A critique of scenery in Branagh's movie version of Much Ado About Nothing.

Essay by cheshire_smileCollege, UndergraduateA, October 2004

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A Greek To Do

In Kenneth Branagh's film adaptation of Shakespeare's Much Ado About Nothing, scenery, costume, casting and music come together to create a film with a distinct aura of Greek myth.

Much Ado About Nothing is set in Tuscany, Italy. The set is designed to be both isolated and above everything else. The rolling hills provide a gorgeous backdrop for the play with their almost unearthly beauty. The set is very rural, distancing the play from society and many of the institutions which come with it - such as treachery and war. Throughout the course of the play, war is more of an idea than a reality, discussed only in the abstract - note that none of the male characters returning from war are injured, nor do any of them suffer any ill effects from the war. The characters' unfamiliarity with treachery is what makes it so easy for Don John to play them against each other.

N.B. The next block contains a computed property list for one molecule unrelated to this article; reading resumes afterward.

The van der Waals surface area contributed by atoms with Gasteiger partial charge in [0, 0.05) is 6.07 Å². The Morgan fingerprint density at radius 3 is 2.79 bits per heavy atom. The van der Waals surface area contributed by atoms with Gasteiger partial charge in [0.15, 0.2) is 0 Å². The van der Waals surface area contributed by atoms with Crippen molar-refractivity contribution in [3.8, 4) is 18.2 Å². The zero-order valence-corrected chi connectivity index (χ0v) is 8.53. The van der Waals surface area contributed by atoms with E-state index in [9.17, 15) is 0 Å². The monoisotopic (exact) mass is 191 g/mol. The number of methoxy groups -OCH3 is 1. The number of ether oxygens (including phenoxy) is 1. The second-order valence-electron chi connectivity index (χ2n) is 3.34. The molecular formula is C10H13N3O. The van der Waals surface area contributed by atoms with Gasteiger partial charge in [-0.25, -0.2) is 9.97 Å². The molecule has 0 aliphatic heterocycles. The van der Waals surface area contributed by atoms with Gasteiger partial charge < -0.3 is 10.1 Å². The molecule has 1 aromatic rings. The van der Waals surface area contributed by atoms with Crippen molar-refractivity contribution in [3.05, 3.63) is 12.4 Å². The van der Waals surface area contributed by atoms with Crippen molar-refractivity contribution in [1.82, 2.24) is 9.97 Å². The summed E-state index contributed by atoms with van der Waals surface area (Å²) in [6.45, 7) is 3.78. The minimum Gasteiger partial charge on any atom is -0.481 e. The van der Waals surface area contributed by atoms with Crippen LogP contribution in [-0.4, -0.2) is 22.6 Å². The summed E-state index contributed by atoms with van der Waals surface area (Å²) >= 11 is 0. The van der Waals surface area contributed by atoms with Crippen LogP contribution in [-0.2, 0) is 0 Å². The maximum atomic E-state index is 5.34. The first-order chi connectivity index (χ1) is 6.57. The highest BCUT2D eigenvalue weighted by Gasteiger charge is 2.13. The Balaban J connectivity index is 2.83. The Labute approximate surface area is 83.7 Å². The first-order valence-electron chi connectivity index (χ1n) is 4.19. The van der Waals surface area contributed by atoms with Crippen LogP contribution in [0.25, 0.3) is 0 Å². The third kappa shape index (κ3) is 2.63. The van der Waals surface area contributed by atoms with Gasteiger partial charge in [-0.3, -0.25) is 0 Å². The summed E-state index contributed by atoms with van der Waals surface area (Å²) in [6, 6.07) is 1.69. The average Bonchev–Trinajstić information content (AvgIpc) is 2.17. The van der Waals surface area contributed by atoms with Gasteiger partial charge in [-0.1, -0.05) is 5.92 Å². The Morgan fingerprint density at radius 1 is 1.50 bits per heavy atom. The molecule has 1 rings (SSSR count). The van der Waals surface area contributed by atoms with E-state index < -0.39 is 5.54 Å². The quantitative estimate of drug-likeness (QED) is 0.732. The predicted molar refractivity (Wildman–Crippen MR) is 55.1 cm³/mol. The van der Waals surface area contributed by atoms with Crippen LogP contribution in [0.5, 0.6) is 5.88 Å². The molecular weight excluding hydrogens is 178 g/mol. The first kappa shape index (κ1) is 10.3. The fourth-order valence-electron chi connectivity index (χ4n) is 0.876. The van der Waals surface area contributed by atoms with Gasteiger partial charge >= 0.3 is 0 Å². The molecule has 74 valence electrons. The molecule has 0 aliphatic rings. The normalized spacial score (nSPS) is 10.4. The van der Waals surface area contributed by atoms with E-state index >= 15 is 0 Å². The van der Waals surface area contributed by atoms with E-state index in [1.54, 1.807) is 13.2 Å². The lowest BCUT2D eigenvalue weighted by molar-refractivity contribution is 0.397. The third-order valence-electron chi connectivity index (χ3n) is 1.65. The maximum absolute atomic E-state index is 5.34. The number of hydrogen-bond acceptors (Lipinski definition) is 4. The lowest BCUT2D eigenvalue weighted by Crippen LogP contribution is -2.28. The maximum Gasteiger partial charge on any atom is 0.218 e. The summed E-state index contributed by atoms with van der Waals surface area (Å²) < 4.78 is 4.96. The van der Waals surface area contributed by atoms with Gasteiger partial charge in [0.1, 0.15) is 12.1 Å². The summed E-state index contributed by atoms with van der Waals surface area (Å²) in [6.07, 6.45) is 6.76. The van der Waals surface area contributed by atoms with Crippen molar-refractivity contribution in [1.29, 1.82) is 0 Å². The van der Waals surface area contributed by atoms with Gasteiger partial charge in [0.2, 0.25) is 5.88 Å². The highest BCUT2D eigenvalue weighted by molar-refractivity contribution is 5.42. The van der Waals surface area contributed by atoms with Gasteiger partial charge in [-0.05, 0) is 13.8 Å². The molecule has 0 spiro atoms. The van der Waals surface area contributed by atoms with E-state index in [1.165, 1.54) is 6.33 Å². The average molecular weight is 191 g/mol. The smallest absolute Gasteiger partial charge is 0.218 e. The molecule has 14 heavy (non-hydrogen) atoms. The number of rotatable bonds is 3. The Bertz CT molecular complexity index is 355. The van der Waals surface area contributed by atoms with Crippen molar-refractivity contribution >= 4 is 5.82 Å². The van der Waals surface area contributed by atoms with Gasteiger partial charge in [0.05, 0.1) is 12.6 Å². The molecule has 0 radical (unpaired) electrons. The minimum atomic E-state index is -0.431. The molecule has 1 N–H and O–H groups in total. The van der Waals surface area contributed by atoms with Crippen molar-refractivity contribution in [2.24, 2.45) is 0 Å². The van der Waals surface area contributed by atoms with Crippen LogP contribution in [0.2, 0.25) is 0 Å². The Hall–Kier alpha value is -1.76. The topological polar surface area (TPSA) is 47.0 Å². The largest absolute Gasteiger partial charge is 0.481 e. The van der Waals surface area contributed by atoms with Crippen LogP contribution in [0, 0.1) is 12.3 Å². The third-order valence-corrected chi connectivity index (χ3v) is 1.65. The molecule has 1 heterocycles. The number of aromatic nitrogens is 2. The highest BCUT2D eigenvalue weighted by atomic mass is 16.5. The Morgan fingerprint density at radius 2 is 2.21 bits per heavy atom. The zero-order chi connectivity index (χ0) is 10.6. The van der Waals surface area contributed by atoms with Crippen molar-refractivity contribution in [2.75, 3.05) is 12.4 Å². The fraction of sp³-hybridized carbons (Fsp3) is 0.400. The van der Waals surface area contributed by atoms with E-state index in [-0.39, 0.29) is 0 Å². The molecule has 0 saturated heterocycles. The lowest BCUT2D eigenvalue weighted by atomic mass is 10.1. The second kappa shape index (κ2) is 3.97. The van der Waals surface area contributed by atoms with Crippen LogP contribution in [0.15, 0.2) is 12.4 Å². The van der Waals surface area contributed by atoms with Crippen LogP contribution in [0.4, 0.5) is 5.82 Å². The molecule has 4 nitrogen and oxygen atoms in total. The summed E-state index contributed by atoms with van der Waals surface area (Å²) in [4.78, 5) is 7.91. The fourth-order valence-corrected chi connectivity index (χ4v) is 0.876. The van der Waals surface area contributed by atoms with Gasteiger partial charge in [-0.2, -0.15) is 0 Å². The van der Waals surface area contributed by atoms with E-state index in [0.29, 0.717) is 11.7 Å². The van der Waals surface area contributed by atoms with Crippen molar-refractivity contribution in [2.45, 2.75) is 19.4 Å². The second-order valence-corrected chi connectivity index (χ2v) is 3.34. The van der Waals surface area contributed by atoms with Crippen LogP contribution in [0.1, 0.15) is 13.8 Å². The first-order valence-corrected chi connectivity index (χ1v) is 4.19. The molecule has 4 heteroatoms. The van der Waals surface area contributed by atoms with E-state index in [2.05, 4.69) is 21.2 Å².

Most of the acting is set outside, the sunlight reflecting off the characters providing an almost halo-like effect, emphasizing the characters in an almost godlike way. The house in the film is set on a hill overlooking the road and gardens in a very Olympian style. Everything in the set is very earth-toned, with white walls and wood for the house, and lots of greenery, statues and fountains in the surrounding area, another very Greek aspect.

The majority of the costumes in this film are white, a color with connotations to purity, whimsy and antiquity, all of which tie closely to Greek myth, though in Greek myth purity is something which is played at while in Much Ado About Nothing, it is very much a reality. The cut of the costumes is very long and flowing (at least...